April 22, 2018
And we’re back with the second installment of too-late-to-be-relevant film reviews. MBW is back from her business trip. But while she was away I got in two more flicks.
First up, Star Wars: The Last Jedi. I watched this with a sincere desire to enjoy it. But here’s the thing with Star Wars — no, let me backup, make a couple of digressions.
Everyone has a sort of personal history with Star Wars. It certainly made an impact on me. The first short story I recall writing, at about ten-years old was some dreck called “Han Solo and the Boy.” (I think I’d just gotten through the Brian Daley trilogy.) Even back then I realized something was wrong, went back and filed the serial numbers off so the story became generic space opera and not Star Wars. It was still dreck, of course. Later I made a few authorized bucks off Star Wars.
So there is some goodwill. I want Star Wars to be good. But from my personal viewpoint (the only one I’ve got, the only one I can truly express if I’m not writing fiction) is that sometime, quite early on, Star Wars lost its mojo, its Oneness with the Force. Most critics claim that the second film was the best. It was darker, addressed more serious themes. I think that is precisely wrong. I think The Empire Strikes Back is where Star Wars began to veer from the path. The first film offered everything an eight-year old boy (me, at the time) could possibly desire in an entertainment: young farm hands with a destiny, princesses, sword fights, rogue smugglers, monsters, spaceships, gun battles, and clearly defined heroes and villains. The film offered just enough hinted at backstory to make it seem real and lived in, but not so much as to muddy the cliffhanger simplicity of it. The Empire Strikes Back ushered in moral complexity and began to explore the larger politics of the galaxy, offering a more nuanced, adult story. The other films built from there, so by the time the second trilogy added on wings of trade federations, grandmother suites of slavery, and guest rooms of backroom Senate dealings the entire edifice had grown ungainly. The foundations of Star Wars simply weren’t built to support all this.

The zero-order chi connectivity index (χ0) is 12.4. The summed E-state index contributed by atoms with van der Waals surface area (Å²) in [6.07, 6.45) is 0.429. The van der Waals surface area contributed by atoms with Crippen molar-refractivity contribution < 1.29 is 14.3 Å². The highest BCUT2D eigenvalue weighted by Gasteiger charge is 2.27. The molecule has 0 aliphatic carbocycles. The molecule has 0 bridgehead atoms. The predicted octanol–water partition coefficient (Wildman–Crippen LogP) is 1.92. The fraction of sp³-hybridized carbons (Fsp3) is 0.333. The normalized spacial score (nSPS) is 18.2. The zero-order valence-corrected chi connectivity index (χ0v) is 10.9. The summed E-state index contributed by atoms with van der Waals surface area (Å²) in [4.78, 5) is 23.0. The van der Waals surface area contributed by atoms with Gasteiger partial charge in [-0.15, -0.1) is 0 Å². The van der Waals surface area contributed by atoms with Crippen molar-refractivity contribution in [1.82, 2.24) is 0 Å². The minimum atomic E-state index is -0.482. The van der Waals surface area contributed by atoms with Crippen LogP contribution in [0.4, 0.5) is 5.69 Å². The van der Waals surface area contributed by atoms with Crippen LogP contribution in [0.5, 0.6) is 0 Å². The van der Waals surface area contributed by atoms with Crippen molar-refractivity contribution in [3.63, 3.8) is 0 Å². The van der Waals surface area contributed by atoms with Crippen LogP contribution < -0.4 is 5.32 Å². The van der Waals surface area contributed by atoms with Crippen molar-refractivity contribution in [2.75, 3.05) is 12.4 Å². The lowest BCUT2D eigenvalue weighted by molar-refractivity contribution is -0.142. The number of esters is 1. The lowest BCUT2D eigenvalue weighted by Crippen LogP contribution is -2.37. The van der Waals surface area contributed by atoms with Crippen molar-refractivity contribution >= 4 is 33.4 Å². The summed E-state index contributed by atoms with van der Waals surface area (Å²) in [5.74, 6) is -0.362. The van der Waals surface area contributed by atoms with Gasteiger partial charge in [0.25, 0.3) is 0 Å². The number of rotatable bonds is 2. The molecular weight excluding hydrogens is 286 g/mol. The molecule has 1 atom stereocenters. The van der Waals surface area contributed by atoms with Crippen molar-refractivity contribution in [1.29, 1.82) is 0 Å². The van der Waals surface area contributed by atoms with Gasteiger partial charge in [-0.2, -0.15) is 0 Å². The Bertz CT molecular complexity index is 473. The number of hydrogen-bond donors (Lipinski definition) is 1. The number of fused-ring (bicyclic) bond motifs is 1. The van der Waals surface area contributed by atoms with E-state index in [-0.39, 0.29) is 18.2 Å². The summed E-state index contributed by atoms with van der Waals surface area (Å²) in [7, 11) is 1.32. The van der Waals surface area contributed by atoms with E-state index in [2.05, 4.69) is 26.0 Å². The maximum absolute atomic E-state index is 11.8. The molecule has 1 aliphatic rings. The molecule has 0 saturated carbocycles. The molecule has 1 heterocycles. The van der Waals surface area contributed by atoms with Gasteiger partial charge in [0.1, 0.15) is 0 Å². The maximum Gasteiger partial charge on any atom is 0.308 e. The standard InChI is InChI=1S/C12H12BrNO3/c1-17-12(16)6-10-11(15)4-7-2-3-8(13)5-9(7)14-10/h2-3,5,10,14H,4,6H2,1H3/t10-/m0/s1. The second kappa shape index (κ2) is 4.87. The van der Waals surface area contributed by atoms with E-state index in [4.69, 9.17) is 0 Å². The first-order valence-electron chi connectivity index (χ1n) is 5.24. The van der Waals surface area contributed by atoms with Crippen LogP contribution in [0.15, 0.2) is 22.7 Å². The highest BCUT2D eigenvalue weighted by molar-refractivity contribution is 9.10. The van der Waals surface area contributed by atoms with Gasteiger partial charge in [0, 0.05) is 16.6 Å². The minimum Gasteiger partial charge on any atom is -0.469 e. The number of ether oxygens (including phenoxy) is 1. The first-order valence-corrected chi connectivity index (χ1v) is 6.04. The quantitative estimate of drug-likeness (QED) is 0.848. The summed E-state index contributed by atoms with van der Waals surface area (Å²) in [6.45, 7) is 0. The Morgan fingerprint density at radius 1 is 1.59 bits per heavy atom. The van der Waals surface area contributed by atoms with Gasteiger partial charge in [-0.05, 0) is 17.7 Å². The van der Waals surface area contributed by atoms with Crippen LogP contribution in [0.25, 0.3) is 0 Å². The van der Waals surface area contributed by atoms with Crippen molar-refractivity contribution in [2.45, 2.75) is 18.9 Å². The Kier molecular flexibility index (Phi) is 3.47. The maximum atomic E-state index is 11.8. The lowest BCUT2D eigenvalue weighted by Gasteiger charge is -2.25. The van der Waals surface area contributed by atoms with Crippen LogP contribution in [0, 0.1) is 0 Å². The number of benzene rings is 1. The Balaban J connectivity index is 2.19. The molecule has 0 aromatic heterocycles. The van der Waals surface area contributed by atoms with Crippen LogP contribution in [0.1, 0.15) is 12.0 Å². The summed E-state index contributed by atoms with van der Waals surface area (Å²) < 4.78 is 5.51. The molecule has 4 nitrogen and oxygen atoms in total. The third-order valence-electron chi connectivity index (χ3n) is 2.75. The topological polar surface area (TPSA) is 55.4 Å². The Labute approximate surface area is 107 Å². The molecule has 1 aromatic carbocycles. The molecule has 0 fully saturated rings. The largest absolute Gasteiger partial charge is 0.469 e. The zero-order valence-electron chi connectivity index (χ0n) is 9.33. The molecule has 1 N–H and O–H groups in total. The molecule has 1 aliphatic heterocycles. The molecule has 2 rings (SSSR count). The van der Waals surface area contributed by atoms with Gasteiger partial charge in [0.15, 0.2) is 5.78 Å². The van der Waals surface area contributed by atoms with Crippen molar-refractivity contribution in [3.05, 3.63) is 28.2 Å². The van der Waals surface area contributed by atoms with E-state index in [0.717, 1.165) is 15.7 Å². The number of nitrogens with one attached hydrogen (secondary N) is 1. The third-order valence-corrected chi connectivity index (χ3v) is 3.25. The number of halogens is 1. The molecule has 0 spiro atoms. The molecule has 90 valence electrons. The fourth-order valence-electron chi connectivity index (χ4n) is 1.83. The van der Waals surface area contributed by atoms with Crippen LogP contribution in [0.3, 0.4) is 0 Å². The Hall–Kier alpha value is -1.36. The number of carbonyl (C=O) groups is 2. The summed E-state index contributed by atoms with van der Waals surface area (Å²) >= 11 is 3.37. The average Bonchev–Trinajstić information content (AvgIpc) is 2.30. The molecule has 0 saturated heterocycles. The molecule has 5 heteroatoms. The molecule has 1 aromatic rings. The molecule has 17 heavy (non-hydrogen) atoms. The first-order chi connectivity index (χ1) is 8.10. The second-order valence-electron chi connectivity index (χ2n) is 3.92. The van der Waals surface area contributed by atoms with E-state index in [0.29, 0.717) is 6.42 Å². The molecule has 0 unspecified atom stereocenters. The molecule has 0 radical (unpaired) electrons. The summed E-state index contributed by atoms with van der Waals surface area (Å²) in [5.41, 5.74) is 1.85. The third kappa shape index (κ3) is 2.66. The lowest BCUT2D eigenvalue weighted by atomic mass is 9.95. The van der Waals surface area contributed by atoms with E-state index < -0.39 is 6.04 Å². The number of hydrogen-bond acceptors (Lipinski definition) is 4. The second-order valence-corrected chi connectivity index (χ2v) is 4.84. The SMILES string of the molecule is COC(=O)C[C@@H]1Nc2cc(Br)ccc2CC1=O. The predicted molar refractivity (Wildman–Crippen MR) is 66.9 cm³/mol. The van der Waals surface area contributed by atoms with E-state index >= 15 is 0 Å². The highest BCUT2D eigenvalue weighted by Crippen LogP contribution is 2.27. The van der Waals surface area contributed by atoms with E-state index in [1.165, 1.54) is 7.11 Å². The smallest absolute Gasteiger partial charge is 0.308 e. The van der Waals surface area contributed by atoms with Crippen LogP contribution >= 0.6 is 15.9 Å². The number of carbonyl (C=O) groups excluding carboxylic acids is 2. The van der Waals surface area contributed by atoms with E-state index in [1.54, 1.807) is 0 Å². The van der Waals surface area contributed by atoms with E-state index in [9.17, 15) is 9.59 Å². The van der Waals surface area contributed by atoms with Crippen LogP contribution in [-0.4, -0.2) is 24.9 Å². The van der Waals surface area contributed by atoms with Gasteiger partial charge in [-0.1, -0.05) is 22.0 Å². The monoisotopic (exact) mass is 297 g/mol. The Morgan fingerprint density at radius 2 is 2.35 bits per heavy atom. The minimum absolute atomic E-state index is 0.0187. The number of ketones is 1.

As a kid I enjoyed the second and third films well enough. When I watched them again as an adult I found them all rather hokey, but the first one held up despite the clunky dialogue. It was fun. (Not the remastered version, though. Despite what Mr. Lucas believes to have happened, as depicted on screen Han shot first. Deal with it.) So that’s what I was hoping the filmmakers would capture in The Last Jedi. And for a minute or two I thought they had. But it didn’t last. If you are telling a fun kids’ story then you can have manual releases for your bomb bay, operated by a man instead of a droid. And you can ignore questions such as the whether or not a spaceship develops an Earthlike gravitational field. You can have your Jedi princess fly back inside a spaceship and open a door sans airlock without blowing the rest of the crew out into space. But if you are taking your story and your universe seriously, aiming to tackle themes with a capital T then you don’t get a pass on at least attempting realistic science.
It had its moments, but then it would halt the fun for Rose or someone to engage in sententious speechifying, or the film would give a nod to real world problems like child slave jockeys, squandering the goodwill it had just developed. Still, I enjoyed some of the spectacle.
And speaking of spectacle, we come to Kingsman: The Golden Circle. The first film was a romp, characterized by spectacular set-pieces. The action sequences were terrific fun, over the top. Clearly that is what the filmmakers intended for The Golden Circle.
We can dispense with the plot. (The writers certainly did. Rim shot.) A film like this does not rely on plot. A plot is merely a coat rack upon which to hang action scenes and jokes. There are two problems. One is that most of the action scenes failed to reach the standards of the first film. The second is that there simply weren’t enough action scenes. Too much dead time, chit-chatting in service of character and plot development. (Did the writers and director forget what sort of film this was? Do they think we actually care about any of these people?) In short, not enough spectacle. This sort of franchise depends on expanding the envelope, outdoing the previous installment. Golden Circle simply didn’t.
If you truly loved this first one I can give this a tepid recommendation. For everyone else, I’d say pass.
That’s a wrap on reviews, until next time MBW goes out of town.